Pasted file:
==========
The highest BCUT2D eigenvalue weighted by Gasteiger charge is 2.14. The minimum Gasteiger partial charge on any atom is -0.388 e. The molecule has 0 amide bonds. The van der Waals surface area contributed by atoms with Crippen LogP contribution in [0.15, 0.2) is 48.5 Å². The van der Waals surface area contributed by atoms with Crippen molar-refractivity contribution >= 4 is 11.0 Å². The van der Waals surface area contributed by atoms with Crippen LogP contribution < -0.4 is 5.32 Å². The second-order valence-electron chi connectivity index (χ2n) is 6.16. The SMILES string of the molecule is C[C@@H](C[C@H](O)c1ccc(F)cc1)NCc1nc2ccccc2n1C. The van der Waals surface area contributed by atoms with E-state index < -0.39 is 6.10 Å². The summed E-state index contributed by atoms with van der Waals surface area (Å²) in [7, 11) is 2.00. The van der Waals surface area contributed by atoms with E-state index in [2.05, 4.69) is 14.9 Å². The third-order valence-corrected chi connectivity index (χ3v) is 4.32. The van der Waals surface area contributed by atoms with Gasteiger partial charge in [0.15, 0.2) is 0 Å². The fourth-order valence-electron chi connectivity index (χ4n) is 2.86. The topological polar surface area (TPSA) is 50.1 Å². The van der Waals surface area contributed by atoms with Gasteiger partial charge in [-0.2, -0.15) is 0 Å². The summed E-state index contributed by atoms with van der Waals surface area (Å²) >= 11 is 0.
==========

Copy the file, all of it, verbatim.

The highest BCUT2D eigenvalue weighted by Gasteiger charge is 2.14. The minimum Gasteiger partial charge on any atom is -0.388 e. The molecule has 0 amide bonds. The van der Waals surface area contributed by atoms with Crippen LogP contribution in [0.15, 0.2) is 48.5 Å². The van der Waals surface area contributed by atoms with Crippen molar-refractivity contribution >= 4 is 11.0 Å². The van der Waals surface area contributed by atoms with Crippen LogP contribution < -0.4 is 5.32 Å². The second-order valence-electron chi connectivity index (χ2n) is 6.16. The SMILES string of the molecule is C[C@@H](C[C@H](O)c1ccc(F)cc1)NCc1nc2ccccc2n1C. The van der Waals surface area contributed by atoms with E-state index < -0.39 is 6.10 Å². The summed E-state index contributed by atoms with van der Waals surface area (Å²) in [7, 11) is 2.00. The van der Waals surface area contributed by atoms with E-state index in [2.05, 4.69) is 14.9 Å². The third-order valence-corrected chi connectivity index (χ3v) is 4.32. The van der Waals surface area contributed by atoms with Gasteiger partial charge in [0.15, 0.2) is 0 Å². The fourth-order valence-electron chi connectivity index (χ4n) is 2.86. The topological polar surface area (TPSA) is 50.1 Å². The van der Waals surface area contributed by atoms with Gasteiger partial charge in [-0.2, -0.15) is 0 Å². The summed E-state index contributed by atoms with van der Waals surface area (Å²) >= 11 is 0.